On a whim we ordered the pulled goat doughnut. The doughnut was soft and had a sweet and spicy taste from the jerk sugar. Inside the pulled goat was well cooked and tender. A delightful doughnut that hits all the spots.

Up next were the main dishes. The duck and waffle was a duck confit leg with half a waffle and maple syrup with mustard seeds. Once again the dish was delicious. The duck was crunchy on the outside and soft on the inside. The waffle was perfectly cooked: crunchy on the outside and fluffy on the inside. Eating all the components together provided a crunchy, salty, and sweet experience.

The next dish was the miso glazed rabbit and was one dish too many for 4 people. Nonetheless, we soldiered on. The rabbit was tender and a bit salty (from the miso). And a rather large portion once you’ve eaten everything.

Accompanying the main dishes were the roast sweet potatoes, which were soft and spicy. I didn’t try the sweet potatoes with the duck and waffle. But I did try them with the the rabbit and it was a great accompaniment. And a delicious plate on its own.

After all that food you would think we would skip dessert. Nope! Dessert was ordered. I had the salted caramel choux bun and the others had ice-cream. I was surprised when the choux bun came within 5 minutes. Due to the quick arrival of the choux bun, I was expecting a stale dessert. I was wrong. The choux was light and fluffy. And the salted caramel provided a sweet and salty sensation. Something I’ve come to love in London. The smoked hazelnut cream was light and provided richness.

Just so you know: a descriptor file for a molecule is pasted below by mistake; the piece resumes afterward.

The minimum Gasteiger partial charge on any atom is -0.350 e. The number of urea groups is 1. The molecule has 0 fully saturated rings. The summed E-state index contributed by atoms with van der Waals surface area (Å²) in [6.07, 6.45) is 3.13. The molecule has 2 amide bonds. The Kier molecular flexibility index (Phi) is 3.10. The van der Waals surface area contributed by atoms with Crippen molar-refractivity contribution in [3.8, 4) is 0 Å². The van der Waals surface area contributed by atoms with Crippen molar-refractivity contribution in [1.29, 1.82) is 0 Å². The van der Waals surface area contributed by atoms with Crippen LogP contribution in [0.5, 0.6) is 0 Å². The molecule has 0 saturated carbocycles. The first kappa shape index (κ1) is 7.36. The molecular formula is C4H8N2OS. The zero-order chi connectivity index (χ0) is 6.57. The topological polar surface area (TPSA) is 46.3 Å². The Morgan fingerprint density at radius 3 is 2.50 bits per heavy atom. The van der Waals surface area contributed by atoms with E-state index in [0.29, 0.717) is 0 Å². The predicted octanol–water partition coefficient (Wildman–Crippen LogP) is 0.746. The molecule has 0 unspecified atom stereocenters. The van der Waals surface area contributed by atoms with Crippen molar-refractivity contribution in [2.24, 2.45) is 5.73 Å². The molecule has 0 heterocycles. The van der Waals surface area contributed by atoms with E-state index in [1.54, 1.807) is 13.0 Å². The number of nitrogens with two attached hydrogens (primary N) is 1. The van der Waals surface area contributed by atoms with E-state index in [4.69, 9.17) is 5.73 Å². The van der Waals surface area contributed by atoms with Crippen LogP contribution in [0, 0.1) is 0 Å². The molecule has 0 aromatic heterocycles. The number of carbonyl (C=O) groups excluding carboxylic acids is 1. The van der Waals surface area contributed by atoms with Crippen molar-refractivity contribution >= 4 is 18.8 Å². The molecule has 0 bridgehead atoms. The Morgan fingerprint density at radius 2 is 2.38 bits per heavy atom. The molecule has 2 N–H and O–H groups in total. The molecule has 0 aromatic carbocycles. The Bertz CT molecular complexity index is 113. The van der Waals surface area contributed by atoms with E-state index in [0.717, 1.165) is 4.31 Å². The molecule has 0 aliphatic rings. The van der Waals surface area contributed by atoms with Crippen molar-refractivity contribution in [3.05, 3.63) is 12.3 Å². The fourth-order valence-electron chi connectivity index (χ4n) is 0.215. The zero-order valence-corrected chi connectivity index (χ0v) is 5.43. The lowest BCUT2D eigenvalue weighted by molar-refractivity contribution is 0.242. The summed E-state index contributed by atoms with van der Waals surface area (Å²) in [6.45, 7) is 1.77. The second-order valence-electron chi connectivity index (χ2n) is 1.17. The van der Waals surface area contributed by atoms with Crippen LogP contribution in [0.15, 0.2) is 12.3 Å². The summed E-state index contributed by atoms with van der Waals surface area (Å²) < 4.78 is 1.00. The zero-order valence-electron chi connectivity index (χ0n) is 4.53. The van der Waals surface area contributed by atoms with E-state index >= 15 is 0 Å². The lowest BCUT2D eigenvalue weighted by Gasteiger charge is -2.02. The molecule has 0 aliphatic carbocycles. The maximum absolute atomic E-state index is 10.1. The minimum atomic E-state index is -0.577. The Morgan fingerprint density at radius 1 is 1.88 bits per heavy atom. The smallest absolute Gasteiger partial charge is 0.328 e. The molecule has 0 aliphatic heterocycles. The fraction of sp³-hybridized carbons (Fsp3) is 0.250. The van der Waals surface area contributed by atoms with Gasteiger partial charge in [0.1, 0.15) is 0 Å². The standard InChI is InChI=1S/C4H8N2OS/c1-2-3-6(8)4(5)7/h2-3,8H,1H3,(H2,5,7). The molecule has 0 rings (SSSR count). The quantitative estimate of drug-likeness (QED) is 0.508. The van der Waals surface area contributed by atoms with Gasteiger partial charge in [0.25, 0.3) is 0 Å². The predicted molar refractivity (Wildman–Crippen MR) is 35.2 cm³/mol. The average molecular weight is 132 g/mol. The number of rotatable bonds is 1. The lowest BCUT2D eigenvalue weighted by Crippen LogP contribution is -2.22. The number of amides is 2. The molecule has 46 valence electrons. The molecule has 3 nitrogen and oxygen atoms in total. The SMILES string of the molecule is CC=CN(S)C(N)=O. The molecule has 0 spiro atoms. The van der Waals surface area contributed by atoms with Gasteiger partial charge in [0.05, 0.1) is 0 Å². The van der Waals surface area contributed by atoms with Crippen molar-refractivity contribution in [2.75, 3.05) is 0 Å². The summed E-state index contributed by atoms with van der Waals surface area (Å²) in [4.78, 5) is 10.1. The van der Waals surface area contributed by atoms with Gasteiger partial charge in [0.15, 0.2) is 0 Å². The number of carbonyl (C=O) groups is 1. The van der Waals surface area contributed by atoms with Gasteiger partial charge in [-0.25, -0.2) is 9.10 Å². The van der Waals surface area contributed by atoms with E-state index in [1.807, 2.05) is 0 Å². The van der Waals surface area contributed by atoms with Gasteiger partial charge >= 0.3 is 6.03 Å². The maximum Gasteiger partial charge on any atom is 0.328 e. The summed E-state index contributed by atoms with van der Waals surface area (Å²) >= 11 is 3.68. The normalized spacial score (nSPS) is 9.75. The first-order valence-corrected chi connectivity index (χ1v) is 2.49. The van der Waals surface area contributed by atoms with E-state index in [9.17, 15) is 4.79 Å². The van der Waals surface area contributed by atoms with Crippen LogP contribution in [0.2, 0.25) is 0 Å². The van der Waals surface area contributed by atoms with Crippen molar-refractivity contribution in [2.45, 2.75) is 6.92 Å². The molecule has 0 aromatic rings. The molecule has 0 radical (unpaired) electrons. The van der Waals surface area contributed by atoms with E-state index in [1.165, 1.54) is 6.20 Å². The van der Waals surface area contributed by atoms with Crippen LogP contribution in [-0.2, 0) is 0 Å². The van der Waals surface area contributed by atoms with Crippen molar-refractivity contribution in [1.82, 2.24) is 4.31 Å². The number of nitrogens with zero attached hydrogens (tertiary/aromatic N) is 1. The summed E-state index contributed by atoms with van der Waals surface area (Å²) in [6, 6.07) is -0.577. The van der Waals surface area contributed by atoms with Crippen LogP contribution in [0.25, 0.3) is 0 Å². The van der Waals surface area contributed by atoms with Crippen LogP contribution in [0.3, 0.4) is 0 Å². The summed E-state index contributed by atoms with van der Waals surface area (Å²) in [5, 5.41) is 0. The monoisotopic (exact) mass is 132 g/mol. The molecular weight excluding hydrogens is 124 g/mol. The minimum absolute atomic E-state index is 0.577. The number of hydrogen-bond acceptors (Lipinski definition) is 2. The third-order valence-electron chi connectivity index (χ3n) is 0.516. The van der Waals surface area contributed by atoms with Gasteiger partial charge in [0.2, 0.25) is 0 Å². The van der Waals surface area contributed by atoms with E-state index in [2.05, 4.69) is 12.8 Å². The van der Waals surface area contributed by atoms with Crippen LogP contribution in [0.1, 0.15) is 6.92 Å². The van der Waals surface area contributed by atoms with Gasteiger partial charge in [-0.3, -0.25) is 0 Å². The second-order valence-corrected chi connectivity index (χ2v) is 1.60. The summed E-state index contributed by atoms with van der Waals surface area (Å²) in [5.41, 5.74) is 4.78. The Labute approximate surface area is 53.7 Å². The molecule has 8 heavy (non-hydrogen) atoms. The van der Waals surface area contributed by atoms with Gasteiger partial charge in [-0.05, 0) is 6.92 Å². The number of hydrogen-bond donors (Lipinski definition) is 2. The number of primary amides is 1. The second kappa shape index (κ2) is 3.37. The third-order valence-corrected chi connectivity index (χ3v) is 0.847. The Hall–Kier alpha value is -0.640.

The food at Duck and Waffle was fantastic! It definitely is a place to enjoy different taste combinations. So you shouldn’t walk in with a fear of trying dishes. Every dish we tried was delicious and was bursting with flavour.

Being at the top of Heron Tower you have amazing views of London. And the atmosphere of the restaurant is vibey.

The service was also great, as the food arrived quickly and waiters were knowledgeable on the menu. However, there was a lull in the service as we tried to get the bill.

I definitely enjoyed my food experience at Duck and Waffle. And because of that, I give them 4.5 stars.

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Review guide:

Cupcake-Outline-Vector Cupcake-Outline-Vector Cupcake-Outline-Vector Cupcake-Outline-Vector Cupcake-Outline-Vector No rating (read: why have you even bothered to open)

Cupcake-Outline-Vector colour Cupcake-Outline-Vector Cupcake-Outline-Vector Cupcake-Outline-Vector Cupcake-Outline-Vector Poor (read: shit)

Cupcake-Outline-Vector colour Cupcake-Outline-Vector colour Cupcake-Outline-Vector Cupcake-Outline-Vector Cupcake-Outline-Vector Average (read: meh)

Cupcake-Outline-Vector colour Cupcake-Outline-Vector colour Cupcake-Outline-Vector colour Cupcake-Outline-Vector Cupcake-Outline-Vector Good (read: above mediocrity)

Cupcake-Outline-Vector colour Cupcake-Outline-Vector colour Cupcake-Outline-Vector colour Cupcake-Outline-Vector colour Cupcake-Outline-Vector Very Good (read: fling your money at them. It’s worth it)

Cupcake-Outline-Vector colour Cupcake-Outline-Vector colour Cupcake-Outline-Vector colour Cupcake-Outline-Vector colour Cupcake-Outline-Vector colour Extraordinary (read: if you have to make a sacrifice to be here, do it)

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Sushi Samba

Sushi Samba… Doesn’t the name just excite you? A fusion of Japanese, Brazilian, and Peruvian cuisine to make your taste buds jump. Clearly I’m a fan.

After  living in London for a while, we were craving some mochi and decided to have lunch at the restaurant. After booking a few days in advance, I feel like you have to book at Sushi Samba not matter the time of day, we were riding the stupidly fast elevator up to the restaurant.